As a judge, I preside over cases in which I see, firsthand, how drugs ruin lives, families and communities. There are many good people who have found themselves wrestling with an addiction they never thought they would have. As it turns out, some of those people hold important positions in law enforcement -- some are even judges. That is why I fully support your editorial calling for mandatory drug testing of all judges. It is a great idea and would make for good public policy.
One of the interesting aspects of the tragedy affecting the St. Clair County Courthouse is that so many people claimed to be surprised. No one claims to even have suspected there was a drug problem gripping some in important positions of trust. That suggests that, if we are to re-establish confidence in the judiciary and the legal system, we must act with decisive candor. But while the focus is on St. Clair County right now, the problem is a social and cultural one that affects our entire society. Any county or courthouse that thinks it is exempt is in denial.
I have been studying efforts around the country to require mandatory, random drug tests of judges. Most have encountered problems with state constitutional or statutory impediments along with objections that such testing without probable cause would violate the U.S. Constitution's prohibition of unreasonable search and seizures. Here in Illinois it is clear laws would have to be changed and the constitutional challenges addressed before we can get to universal testing of judges.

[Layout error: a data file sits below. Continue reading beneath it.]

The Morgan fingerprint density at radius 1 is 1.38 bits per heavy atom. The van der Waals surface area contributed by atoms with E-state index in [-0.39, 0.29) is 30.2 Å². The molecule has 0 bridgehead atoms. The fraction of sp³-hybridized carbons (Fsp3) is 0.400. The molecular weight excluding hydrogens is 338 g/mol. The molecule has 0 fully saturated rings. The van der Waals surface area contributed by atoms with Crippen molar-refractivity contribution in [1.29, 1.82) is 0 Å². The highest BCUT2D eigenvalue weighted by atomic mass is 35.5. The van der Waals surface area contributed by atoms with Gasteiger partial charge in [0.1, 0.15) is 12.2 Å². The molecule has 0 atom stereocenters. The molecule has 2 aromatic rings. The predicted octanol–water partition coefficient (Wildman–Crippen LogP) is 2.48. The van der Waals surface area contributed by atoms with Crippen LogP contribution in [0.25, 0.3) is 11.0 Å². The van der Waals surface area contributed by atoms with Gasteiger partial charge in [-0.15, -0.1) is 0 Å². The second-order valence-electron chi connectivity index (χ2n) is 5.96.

Thankfully, there is still a way forward: Have judges pledge they will not vote to appoint or reappoint any applicant or judge who does not successfully pass a detailed screening for illegal drugs.
Associate circuit judges are not elected, they are appointed by a vote of the circuit judges. Every four years their term expires and they have to be reappointed or replaced by a vote of the circuit judges.
I formally pledge that I will not vote to appoint or to retain any associate circuit judge who does not submit to and pass a drug test. If my colleagues would join me, we would advance significantly an important protection against judges serving while impaired by illegal drugs.
The circuit judges could make drug testing de facto mandatory without violating either Illinois or federal law. While this does not get us to where many of us think we need to be -- mandatory testing of all judges -- it does accomplish a great deal and addresses in an important and substantive way our desire to free our courts of the nightmare of judges using illegal drugs.
If the circuit judges would vigilantly honor such a pledge, it would encourage those who have a substance abuse problem to get help now. Had such a policy been in place in the last few years, I am confident we would have saved lives and avoided tragedy.
As someone who has been appointed unanimously by the Supreme Court to serve the public as a judge, three times, I would have been happy to submit to rigorous drug testing as a pre-condition for being considered for appointment.
Illegal use of narcotics is such a scourge. It is directly linked to most of our violent crime. We judges need to step forward to assure the public that our courts are not compromised by illegal narcotics.
Paddy Bauler, the quotable Chicago machine politician of a bygone era, once famously said, "Chicago ain't ready for reform." Some people today say the same thing about St. Clair County and Illinois. I hope differently. That is why I took a voluntary drug test and will release the results to the public. I can tell you I don't abuse, and it is true. But the ones who were abusing would have told you the same. We need to show you.
I hope that my action empowers and gives heart to all those people of both parties and my many honorable colleagues in the justice system who are committed to real reform.
Stephen P. McGlynn is a circuit judge in St. Clair County.